The Hidden Cost of Online Video Gaming: How Much You Pay, per Hour, to Game Online
Have you ever wonder about how much you are paying to play online gaming in your rural community where the only viable options include point to point wireless, satellite internet (not a viable choice for head-to-head video games) or 3G and 4G LTE wireless? Well, join me for some data driven dollars and sense information.
Compared to gaming on a fixed-price internet connection like cable (which costs less than $40 per month), gaming with mobile data can be expensive. A gigabyte (GB) of mobile data typically costs between $4 and $10 from one of the major carriers (Verizon, AT&T, T-Mobile, or Sprint) and, if you exceed your data limit, that number could get as high as $15 per GB.
Compared to other activities, online gaming doesn’t use an excessive amount of data. In fact, the typical online game will consume about 5%* of the data that a standard definition video will consume in the same time period. It is also difficult to estimate how much data any online game will use since data use varies widely based on (1) the gaming platform, (2) the complexity of the game, (3) the settings, and (4) the playing style.
Gaming Platform (most efficient to least)
Mobile Phone: Because engineers assume you’re using mobile broadband when you game on a phone, gaming apps are designed to use less data than console or PC games.
Gaming Console: Because it is a dedicated device engineered for gaming efficiency, gaming on a console, first, is a better experience than gaming on a PC and, second, typically uses less mobile data.
PC: Particularly if you are running other online applications, but, also, all the time, PCs use more data than consoles to run online games.
Game Complexity (most efficient to least)
Turn Taking Games: Turn taking games, like online chess and card games, use little data. They also don’t require a fast internet connection to play effectively. Think around 20 MB per hour.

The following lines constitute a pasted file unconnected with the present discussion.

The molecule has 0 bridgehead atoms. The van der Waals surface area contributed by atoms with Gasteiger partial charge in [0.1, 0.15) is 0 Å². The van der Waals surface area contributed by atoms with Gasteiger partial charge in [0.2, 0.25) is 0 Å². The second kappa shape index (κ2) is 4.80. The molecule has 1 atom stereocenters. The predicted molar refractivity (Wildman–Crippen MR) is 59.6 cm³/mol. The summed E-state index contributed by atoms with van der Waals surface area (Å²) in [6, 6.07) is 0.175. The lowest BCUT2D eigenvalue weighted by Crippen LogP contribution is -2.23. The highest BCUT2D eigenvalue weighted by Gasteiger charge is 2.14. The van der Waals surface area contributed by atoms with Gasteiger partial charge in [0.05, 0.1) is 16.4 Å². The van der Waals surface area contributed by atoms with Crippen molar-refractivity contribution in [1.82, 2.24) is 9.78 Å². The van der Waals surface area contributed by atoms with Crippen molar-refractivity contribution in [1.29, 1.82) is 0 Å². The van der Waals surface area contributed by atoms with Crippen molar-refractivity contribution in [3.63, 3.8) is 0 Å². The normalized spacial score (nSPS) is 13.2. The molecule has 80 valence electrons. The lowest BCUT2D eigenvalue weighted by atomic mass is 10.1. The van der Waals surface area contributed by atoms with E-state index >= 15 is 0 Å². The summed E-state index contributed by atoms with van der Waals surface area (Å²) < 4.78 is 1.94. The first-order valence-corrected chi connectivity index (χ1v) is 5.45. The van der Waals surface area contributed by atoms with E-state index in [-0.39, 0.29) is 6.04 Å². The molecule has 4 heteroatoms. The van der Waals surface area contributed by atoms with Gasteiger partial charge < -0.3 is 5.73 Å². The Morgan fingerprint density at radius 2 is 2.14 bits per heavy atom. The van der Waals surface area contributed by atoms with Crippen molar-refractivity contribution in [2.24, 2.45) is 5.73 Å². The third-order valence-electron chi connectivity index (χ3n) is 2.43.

Single Player Games:Single player puzzles and games that don’t require a fast response time, like Angry Birds, Candy Crush, and Farmville, are data friendly. Think around 30 MB per hour.
Single Player Real-time Games: Single player games, like first person shooters, that require a fast response time use more data. Think around 50 MB per hour.
Multi-Player Real-time Games: Multi-player games, like team first person shooters, that require a fast response time and verbal communication between players use even more data. Think 70 MB per hour and up.
Graphics: If you face constraints on your mobile data, you can reduce your hourly use by adjusting the game and monitor settings to support low-quality graphics (lower screen res, render quality, texture resolution, anti-alias, and anisotropic filtering).
Sound: Turning off the game’s background music or, better, muting sound altogether will preserve data.
Anecdotally, World of Warcraft: Warlords of Draenor can use anywhere between 25 MB and 160 MB of data per hour. Raids, for example, use approximately 25 MB of data per hour, while a 30v30 standoff in Alterac Valley uses 160 MB of data per hour.
Streaming: Live streaming gameplay uses a huge amount of data. Streaming via Twitch.tv, for example, uses approximately 780 MB of data per hour (best quality, upload only). To save data, stream sparingly.
Downloading: Downloading the game uses much more data than playing it does. To avoid wasting your plan on downloads: (1) seek out public Wi-Fi at, for example, a local library during the download, (2) buy the physical disk, or (3) rent the physical disk, download the game, and then purchase the rights to the game online.
Updating: Like the initial download, a game update or patch uses a lot of data. If you’re using a computer, turn off automatic updates and, instead, download updates manually when you are connected to fixed-cost Wi-Fi.
Because data use varies based on settings, conduct your own test using traffic monitoring software for a more accurate estimate.There are plenty of freeware traffic monitoring applications, like the PRTG Network Monitor and the Netlimiter 4, available online.
By my calculations, the average online game (one that uses 50 MB of data per hour) costs between $0.25 and $0.75 worth of data per hour to play, but let’s break it down further. Based on game complexity, here are my data use estimates for PC Gamer’s 5 highest rated new games of 2016.
1. Dark Souls 3 (94%): This third-person action role playing game with multiplayer capabilities will use around 70 MB of data per hour.
2. XCOM 2 (94%): This fast paced combat game requires a quick response time and will use around 70 MB of data per hour.
3. Homeworld: Deserts of Kharak (90%): This tactical game for up to six players will use about 80 MB of data per hour.
4. Doom (88%): This first person shooter with impressive lineage will use around 60 MB of data per hour.
5. Overwatch (88%): This team-based multiplayer game will use around 70 MB of data per hour.
*My calculation: 1 GB (average for one hour of standard definition video) / 50 MB (average for one hour of online gaming) per hour.
Please add to this story and share with your gaming friends, groups and family. Thanks a bunch!